Apr
23
2018
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Heptio launches an open-source load balancer for Kubernetes and OpenStack

Heptio is one of the more interesting companies in the container ecosystem. In part, that’s due to the simple fact that it was founded by Craig McLuckie and Joe Beda, two of the three engineers behind the original Kubernetes project, but also because of the technology it’s developing and the large amount of funding it has raised to date.

As the company announced today, it saw its revenue grow 140 percent from the last quarter of 2017 to the first quarter of 2018. In addition, Heptio says its headcount quadrupled since the beginning of 2017. Without any actual numbers, that kind of data doesn’t mean all that much. It’s easy to achieve high-growth numbers if you’re starting out from zero, after all. But it looks like things are going well at the company and that the team is finding its place in the fast-growing Kubernetes ecosystem.

In addition to announcing these numbers, the team also today launched a new open-source project that will join the company’s existing stable of tools, like the cluster-recovery tool Ark and the Kubernetes cluster-monitoring tool Sonobuoy.

This new tool, Heptio Gimbal, has a very specific use case that is probably only of interest to a relatively small number of users — but for them, it’ll be a lifeline. Gimbal, which Heptio developed together with Yahoo Japan subsidiary Actapio, helps enterprises route traffic into both Kubernetes clusters and OpenStack deployments. Many enterprises now run these technologies in parallel, and while some are now moving beyond OpenStack and toward a more Kubernetes -centric architecture, they aren’t likely to do away with their OpenStack investments anytime soon.

“We approached Heptio to help us modernize our infrastructure with Kubernetes without ripping out legacy investments in OpenStack and other back-end systems,” said Norifumi Matsuya, CEO and president at Actapio. “Application delivery at scale is key to our business. We needed faster service discovery and canary deployment capability that provides instant rollback and performance measurement. Gimbal enables our developers to address these challenges, which at the macro-level helps them increase their productivity and optimize system performance.”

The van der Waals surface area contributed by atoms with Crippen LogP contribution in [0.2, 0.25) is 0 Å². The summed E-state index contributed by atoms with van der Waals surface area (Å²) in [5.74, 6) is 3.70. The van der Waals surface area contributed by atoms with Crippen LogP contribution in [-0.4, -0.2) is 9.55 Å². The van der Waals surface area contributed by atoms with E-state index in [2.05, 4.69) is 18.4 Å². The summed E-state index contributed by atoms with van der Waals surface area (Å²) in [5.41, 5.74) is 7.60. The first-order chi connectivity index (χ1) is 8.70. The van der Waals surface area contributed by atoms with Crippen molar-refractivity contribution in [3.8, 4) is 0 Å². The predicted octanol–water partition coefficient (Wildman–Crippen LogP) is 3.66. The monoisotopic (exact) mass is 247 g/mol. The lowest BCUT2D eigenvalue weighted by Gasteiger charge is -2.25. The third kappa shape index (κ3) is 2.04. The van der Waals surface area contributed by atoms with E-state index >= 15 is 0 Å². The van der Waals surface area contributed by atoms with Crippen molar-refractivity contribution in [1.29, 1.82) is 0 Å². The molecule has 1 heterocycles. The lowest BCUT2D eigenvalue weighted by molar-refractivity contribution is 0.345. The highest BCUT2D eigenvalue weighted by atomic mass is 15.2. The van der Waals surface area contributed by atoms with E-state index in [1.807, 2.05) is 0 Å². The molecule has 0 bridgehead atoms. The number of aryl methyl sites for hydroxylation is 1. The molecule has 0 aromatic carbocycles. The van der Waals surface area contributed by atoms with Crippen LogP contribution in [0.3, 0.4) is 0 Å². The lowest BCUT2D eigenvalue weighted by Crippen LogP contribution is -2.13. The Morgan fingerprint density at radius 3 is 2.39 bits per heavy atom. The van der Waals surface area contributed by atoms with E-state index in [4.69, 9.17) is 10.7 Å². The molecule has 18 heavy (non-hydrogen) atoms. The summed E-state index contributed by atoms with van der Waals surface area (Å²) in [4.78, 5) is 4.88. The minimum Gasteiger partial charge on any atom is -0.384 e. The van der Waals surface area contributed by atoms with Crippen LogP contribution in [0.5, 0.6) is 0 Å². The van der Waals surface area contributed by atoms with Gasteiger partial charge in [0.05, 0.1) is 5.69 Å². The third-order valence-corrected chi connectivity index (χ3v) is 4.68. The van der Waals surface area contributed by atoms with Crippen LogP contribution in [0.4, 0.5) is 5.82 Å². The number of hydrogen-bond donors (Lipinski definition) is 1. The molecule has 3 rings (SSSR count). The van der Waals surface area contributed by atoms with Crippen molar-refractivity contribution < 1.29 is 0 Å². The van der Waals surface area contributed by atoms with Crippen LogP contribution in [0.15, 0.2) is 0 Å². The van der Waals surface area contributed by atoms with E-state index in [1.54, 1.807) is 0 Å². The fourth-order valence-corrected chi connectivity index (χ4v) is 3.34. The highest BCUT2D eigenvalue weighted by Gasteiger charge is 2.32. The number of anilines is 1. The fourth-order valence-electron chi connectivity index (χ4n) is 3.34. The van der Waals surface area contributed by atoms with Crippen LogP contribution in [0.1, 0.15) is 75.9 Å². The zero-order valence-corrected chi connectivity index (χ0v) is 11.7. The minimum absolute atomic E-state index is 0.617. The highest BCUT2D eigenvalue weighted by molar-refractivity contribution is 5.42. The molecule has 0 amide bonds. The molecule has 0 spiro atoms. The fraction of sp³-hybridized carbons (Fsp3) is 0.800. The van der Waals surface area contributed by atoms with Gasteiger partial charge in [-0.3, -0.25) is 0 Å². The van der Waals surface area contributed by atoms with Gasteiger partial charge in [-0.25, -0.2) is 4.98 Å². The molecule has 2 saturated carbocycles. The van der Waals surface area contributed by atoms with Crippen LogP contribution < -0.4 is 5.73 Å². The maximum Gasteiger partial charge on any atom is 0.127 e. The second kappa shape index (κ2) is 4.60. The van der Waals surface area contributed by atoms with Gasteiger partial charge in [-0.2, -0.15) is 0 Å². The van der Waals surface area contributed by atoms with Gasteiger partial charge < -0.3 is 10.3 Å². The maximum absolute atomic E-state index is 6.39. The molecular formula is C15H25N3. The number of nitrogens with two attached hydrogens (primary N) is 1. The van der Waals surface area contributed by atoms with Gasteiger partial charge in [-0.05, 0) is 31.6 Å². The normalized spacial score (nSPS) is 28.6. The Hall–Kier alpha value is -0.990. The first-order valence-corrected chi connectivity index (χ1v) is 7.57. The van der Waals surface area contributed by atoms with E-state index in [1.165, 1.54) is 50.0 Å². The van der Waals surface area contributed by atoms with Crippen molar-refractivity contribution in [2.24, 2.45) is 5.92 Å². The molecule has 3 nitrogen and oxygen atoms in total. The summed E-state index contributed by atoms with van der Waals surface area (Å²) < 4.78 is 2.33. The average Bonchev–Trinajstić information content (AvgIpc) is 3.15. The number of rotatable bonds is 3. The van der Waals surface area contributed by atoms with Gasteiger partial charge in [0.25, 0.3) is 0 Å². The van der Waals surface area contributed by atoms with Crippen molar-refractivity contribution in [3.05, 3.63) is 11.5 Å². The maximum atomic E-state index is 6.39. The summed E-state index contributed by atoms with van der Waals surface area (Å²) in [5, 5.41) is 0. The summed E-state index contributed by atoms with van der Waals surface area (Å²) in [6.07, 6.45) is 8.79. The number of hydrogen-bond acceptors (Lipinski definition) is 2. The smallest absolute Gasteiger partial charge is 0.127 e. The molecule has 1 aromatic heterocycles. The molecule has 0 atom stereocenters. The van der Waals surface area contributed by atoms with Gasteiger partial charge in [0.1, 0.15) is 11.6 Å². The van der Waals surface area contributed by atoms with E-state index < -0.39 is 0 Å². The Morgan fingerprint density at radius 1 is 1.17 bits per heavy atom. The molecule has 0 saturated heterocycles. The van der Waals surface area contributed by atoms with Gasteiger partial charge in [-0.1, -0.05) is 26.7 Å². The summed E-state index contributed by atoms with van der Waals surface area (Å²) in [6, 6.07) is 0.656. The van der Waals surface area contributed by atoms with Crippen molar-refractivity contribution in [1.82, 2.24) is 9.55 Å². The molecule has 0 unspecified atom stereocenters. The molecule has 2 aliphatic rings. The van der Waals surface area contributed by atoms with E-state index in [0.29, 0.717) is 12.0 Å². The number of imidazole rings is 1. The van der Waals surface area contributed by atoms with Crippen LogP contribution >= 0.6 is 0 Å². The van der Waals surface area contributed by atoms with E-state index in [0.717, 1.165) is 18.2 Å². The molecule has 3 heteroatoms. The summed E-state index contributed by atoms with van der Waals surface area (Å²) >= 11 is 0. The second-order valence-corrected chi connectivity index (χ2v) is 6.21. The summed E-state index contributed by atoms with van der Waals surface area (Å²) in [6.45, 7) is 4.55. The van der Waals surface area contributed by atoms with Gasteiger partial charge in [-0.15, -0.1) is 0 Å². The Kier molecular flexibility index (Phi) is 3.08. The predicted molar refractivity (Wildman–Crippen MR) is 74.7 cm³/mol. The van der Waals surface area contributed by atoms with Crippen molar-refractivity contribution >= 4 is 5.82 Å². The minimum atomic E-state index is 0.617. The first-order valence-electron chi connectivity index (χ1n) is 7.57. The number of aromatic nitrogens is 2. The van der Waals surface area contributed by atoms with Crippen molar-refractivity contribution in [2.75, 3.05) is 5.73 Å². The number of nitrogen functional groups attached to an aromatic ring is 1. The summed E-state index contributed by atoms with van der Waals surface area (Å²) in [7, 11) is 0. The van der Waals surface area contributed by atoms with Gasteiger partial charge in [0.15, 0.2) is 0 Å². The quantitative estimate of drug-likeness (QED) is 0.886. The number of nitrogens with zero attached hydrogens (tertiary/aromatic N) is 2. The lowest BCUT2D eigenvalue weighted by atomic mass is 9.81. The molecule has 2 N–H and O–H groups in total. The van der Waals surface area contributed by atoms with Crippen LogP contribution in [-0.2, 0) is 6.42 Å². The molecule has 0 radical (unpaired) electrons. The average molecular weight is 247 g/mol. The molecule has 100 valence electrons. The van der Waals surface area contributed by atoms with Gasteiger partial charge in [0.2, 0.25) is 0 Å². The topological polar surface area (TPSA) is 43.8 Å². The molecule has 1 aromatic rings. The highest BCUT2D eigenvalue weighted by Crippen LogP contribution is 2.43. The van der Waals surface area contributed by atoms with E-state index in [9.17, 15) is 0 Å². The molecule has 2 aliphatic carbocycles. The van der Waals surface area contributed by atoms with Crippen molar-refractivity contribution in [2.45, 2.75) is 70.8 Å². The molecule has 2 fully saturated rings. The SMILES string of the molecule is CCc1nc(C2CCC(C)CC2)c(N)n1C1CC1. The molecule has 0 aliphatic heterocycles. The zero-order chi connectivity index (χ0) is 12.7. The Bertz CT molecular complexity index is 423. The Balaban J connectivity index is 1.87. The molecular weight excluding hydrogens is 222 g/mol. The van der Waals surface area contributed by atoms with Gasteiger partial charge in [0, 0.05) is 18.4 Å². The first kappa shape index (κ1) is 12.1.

Gimbal uses many of Heptio’s existing open-source tools, as well as the Envoy proxy, which is part of the Cloud Native Computing Foundation’s stable of cloud-native projects. For now, Gimbal only supports one specific OpenStack release (the “Mitaka” release from 2016), but the team is looking at adding support for VMware and EC2 in the future.

Jan
30
2018
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Heptio launches its Kubernetes ‘un-distribution’

 Heptio holds a special place in the Kubernetes startup ecosystem. Its co-founders are, after all, two of the co-founders of the Kubernetes project. Heptio has raised millions, but it was never clear what their business plan looked like beyond offering training and professional services. It’s becoming clearer now, as the company today announced the launch of the Heptio Kubernetes… Read More

Dec
07
2017
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Heptio teams up with Microsoft to build a better Kubernetes disaster recovery solution

 With the rise of Kubernetes as the de facto standard for container orchestration, it’s no surprise that there’s now a whole ecosystem of companies springing up around this open source project. Heptio is one of the most interesting ones, in no small part due to the fact that it was founded by Kubernetes co-founders Joe Beda and Craig McLuckie. Today, Heptio announced that it is… Read More

Sep
13
2017
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Heptio raises $25M Series B to help bring cloud-native computing to the enterprise

 Heptio, the startup founded by Kubernetes co-founders Craig McLuckie and Joe Beda, today announced that it has raised a $25 million Series B funding round led by Madrona Venture partners. Lightspeed Venture Partners and Accel Partners also joined in this round, which comes less than a year after the company’s $8.5 million Series A round. Read More

Aug
03
2017
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Heptio launches two new open source projects that make using Kubernetes easier

 Heptio, the Seattle-based company recently launched by Kubernetes co-founders Craig McLuckie and Joe Beda, wants to make it easier for businesses to use Kubernetes in production. Since its launch in late 2016, the well-funded company has remained pretty quiet about its products, but today, the team released two open source projects into the wild: Ark and Sonobuoy.
While Kubernetes&#8217… Read More

Nov
17
2016
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Kubernetes founders launch Heptio with $8.5M in funding to help bring containers to the enterprise

Kepple Terminal with cityscape For years, the public face of Kubernetes was one of the project’s founders: Google group product manager Craig McLuckie. He started the open-source container-management project together with Joe Beda, Brendan Burns and a few other engineers inside of Google, which has since brought it under the guidance of the newly formed Cloud Native Computing Foundation.
Beda became an… Read More

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